Fixed rope

A fixed rope is a rope which is minimally anchored to a point of protection in the terrain by its upper end. The number of anchors can also be more than just one; usually the rope is anchored at its upper and lower ends, and many times in the middle of the rope. A fixed rope therefore does not move, is not taken in, and is simply pulled tight in the terrain so that the climber can advance along it. It is used mostly for securing a section of the route frequented by climbing individuals. The installation of the fixed rope thereby saves you time. The rope is installed once, and then a single climber can move along it multiple times, or multiple climbers one after the other, without having to take in the rope in the terrain and place points of protection. Most often you encounter it in the mountains where segments of the route are highly frequented; they are also used in extremely high altitude mountains during expedition mountaineering. We can classify a fixed rope and its use in various different ways based on its construction, whereas each way is applied in slightly different situations. We differentiate the following methods of protection with a fixed rope:

  • rope railing
  • progress along a fixed rope protected by ascenders or prusik hitches
  • progress directly along a fixed rope (single rope technique)

Rope railing

Used primarily during high altitude hiking. The rope is firmly anchored on both ends at minimum, but several anchor points may be added in the middle of the rope.However, installation of the rope in terrain assumes that in the group of people there is at least one skilled member who can handle the installation of the rope. The other climbers then advance along the rope, which they can clip into either using locking carabiners or ascenders, if applicable using prusik hitches. This is a combination with the method described in the next paragraph.

Rope railing

Rope railing

Progress along a fixed rope secured by ascenders or prusik hitches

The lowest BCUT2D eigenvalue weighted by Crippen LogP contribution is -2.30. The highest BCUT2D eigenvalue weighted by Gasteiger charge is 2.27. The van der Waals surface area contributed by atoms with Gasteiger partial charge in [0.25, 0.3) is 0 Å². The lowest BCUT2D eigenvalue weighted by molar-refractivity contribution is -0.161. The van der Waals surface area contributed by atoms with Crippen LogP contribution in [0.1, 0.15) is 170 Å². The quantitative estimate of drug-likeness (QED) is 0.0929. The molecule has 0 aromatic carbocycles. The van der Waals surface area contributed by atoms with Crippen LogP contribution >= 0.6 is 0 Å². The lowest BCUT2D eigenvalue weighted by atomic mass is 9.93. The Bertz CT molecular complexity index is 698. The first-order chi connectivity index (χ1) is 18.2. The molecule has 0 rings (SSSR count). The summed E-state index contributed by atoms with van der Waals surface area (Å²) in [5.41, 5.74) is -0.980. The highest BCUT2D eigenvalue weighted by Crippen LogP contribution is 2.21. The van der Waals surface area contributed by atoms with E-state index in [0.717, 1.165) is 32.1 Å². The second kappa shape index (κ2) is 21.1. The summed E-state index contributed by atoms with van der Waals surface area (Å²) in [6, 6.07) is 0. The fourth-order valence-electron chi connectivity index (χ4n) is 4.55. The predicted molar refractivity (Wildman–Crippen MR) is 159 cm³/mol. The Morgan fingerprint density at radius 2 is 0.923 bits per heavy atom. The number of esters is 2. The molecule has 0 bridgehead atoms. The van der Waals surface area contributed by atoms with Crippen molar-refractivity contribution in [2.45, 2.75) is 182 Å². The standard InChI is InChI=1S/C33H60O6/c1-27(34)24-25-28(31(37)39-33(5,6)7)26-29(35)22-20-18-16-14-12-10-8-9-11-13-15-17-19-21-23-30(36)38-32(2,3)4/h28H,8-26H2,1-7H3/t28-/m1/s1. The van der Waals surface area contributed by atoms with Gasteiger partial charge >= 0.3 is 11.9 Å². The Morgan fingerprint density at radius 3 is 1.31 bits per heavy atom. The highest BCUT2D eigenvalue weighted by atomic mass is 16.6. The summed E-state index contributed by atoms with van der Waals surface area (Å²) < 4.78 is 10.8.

A vertically mounted rope is anchored by its upper end, and the climber only belays himself during free progress through the terrain or when climbing along a cliff with an ascender; the ascender is fastened to his harness and during the ascent the climber pulls it along the rope with him.

Progress along a fixed line using an ascender.

Progress along a fixed line using an ascender.

This way progress along an inclined slope is also protected, where you can advance by walking but in locations where a potential fall would be dangerous. This method of belaying is often used when hauling heavy loads up a steep slope. For this purpose a so-called hand ascender is used, which is equipped with a handle. If you use a prusik hitch it is necessary that the sling be strong enough, i.e. thick, and attached to the rope using a prusik sling that can support firm gripping of the rope even with thick diameter (e.g. double prusik or Machard prusik).

Progress directly along a fixed rope (single-rope technique)

Progress is again made either along a rope railing or along a vertical rope anchored in a so called rope route. Belaying is carried out using an ascender or prusik hitch, which of course at the same time serves for climbs during which the climber can hang on the rope as well. Single rope technique is the basic method in speleoalpinism (climbing through caves). In mountaineering it is used as an auxiliary method, e.g. ascent by a second using the Yosemite ascent method, ascent from a glacial crack, etc.

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Title Part 3Mountaineering Methodology – Part 3 – Belaying and Rappelling

ISBN 978-80-87715-09-3

MMPublishing, 2013

Available for download from Apple iTunes (in the Books section).

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Title Part 3 GPMountaineering Methodology – Part 3 – Belaying and Rappelling

ISBN 978-80-87715-14-7

MMPublishing, 2014

Available for download from Google Play.